Groundbreaking for single-family homes, which account for more than two-thirds of the housing market, increased 4.2% to a seasonally adjusted annual 696,000 unit pace, the highest level since November 2013. Multifamily starts dropped 15.4% to 313,000 in October after jumping 14.9% to 370,000 in September.
The plunge caused overall housing starts to fall 2.8% to a seasonally adjusted annual rate of 1.009 million in October from the revised September estimate of 1.038 million. Economists had previously predicted housing starts would climb to an annual rate of 1.025 million from the 1.017 million originally reported in September.
The report also showed building permits, an indicator of future housing demand, jumped 4.8% to an annual rate of 1.080 million in October from the revised September rate of 1.031 million.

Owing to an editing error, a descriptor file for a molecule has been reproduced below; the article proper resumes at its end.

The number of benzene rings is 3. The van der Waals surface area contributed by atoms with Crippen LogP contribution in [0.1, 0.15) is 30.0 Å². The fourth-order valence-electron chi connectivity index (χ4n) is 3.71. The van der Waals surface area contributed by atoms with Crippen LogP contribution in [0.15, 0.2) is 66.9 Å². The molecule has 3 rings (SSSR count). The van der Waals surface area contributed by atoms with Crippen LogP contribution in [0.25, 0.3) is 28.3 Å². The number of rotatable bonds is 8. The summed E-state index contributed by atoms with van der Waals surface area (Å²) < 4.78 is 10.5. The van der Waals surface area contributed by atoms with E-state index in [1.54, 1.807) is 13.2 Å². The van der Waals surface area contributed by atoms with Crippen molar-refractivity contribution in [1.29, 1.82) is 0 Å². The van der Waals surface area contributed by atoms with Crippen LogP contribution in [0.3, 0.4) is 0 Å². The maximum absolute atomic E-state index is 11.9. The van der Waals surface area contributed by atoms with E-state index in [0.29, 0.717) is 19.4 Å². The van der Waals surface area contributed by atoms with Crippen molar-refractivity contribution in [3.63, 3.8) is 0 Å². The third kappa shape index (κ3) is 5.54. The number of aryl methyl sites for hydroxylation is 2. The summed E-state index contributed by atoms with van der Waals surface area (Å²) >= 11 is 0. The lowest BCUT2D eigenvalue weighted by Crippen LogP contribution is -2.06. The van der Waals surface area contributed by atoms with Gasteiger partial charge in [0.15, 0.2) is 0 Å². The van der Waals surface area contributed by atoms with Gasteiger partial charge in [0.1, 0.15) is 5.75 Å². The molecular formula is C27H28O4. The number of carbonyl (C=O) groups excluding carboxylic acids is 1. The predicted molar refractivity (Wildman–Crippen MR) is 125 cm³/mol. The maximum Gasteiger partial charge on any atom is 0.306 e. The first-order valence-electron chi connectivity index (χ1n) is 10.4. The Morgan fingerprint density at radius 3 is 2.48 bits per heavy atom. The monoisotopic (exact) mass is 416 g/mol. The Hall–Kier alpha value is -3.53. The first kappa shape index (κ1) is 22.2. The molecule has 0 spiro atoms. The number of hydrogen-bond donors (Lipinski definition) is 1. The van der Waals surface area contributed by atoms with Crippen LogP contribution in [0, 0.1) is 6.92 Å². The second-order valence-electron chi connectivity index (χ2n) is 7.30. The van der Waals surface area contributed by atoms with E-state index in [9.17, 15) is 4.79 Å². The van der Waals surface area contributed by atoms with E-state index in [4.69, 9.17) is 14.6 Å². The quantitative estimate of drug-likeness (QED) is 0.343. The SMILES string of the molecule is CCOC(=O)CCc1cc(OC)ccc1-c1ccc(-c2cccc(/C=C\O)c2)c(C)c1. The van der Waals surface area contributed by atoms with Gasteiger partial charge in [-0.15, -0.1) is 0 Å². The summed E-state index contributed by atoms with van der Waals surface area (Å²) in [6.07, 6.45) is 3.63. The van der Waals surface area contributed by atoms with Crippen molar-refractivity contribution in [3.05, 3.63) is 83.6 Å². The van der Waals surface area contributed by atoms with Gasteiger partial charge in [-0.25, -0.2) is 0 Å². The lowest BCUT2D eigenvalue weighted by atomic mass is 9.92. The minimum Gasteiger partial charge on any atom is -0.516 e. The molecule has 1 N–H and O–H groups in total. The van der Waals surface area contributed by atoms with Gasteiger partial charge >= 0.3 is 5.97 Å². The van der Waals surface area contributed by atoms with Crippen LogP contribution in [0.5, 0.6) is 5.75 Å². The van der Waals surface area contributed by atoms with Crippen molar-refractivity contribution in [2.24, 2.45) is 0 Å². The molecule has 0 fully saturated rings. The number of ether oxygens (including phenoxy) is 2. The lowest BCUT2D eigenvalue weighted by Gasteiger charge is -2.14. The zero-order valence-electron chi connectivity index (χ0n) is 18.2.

Single-family starts in the South, where more than half of housing construction occurs, increased to its highest level since 2008.
Yesterday, the National Association of Home Builders (NAHB)/Wells Fargo Housing Market Index (HMI), reported homebuilder confidence in the market for newly built single-family homes rose four points in November to a level of 58. That's the second-highest level since 2005, according to data from NAHB.
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Released this morning, the Commerce Department's October report shows U.S. single-family housing starts and building permits reached record levels last month, signaling the housing market is still on the road to recovery. Meanwhile, multifamily housing starts experienced a steep drop, hitting its lowest level since September 2013.